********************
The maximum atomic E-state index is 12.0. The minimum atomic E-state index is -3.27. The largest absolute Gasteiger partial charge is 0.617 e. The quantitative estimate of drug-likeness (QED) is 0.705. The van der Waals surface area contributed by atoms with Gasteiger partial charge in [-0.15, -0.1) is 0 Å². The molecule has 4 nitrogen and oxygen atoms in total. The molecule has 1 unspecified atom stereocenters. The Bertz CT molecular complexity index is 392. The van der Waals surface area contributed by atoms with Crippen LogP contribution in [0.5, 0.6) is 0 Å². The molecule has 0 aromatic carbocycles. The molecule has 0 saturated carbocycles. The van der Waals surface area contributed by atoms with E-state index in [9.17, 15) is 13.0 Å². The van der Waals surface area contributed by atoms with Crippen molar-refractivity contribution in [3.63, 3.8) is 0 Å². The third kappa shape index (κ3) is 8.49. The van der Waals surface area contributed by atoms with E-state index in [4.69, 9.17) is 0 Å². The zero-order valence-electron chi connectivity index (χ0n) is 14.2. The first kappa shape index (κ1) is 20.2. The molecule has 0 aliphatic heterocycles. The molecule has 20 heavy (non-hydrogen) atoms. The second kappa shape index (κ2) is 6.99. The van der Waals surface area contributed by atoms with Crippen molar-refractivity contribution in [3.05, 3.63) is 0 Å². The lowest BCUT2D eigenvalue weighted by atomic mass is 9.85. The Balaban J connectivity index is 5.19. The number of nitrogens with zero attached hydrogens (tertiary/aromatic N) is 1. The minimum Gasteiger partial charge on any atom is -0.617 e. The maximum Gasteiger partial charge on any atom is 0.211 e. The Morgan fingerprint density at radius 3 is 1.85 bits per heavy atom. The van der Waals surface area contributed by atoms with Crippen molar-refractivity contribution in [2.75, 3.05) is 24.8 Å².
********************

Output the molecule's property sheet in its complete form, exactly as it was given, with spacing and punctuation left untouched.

The maximum atomic E-state index is 12.0. The minimum atomic E-state index is -3.27. The largest absolute Gasteiger partial charge is 0.617 e. The quantitative estimate of drug-likeness (QED) is 0.705. The van der Waals surface area contributed by atoms with Gasteiger partial charge in [-0.15, -0.1) is 0 Å². The molecule has 4 nitrogen and oxygen atoms in total. The molecule has 1 unspecified atom stereocenters. The Bertz CT molecular complexity index is 392. The van der Waals surface area contributed by atoms with Crippen LogP contribution in [0.5, 0.6) is 0 Å². The molecule has 0 aromatic carbocycles. The molecule has 0 saturated carbocycles. The van der Waals surface area contributed by atoms with E-state index in [9.17, 15) is 13.0 Å². The van der Waals surface area contributed by atoms with Crippen molar-refractivity contribution in [3.63, 3.8) is 0 Å². The third kappa shape index (κ3) is 8.49. The van der Waals surface area contributed by atoms with E-state index in [4.69, 9.17) is 0 Å². The zero-order valence-electron chi connectivity index (χ0n) is 14.2. The first kappa shape index (κ1) is 20.2. The molecule has 0 aliphatic heterocycles. The molecule has 20 heavy (non-hydrogen) atoms. The second kappa shape index (κ2) is 6.99. The van der Waals surface area contributed by atoms with Crippen molar-refractivity contribution in [3.05, 3.63) is 0 Å². The lowest BCUT2D eigenvalue weighted by atomic mass is 9.85. The Balaban J connectivity index is 5.19. The number of nitrogens with zero attached hydrogens (tertiary/aromatic N) is 1. The minimum Gasteiger partial charge on any atom is -0.617 e. The maximum Gasteiger partial charge on any atom is 0.211 e. The Morgan fingerprint density at radius 3 is 1.85 bits per heavy atom. The van der Waals surface area contributed by atoms with Crippen molar-refractivity contribution in [2.75, 3.05) is 24.8 Å².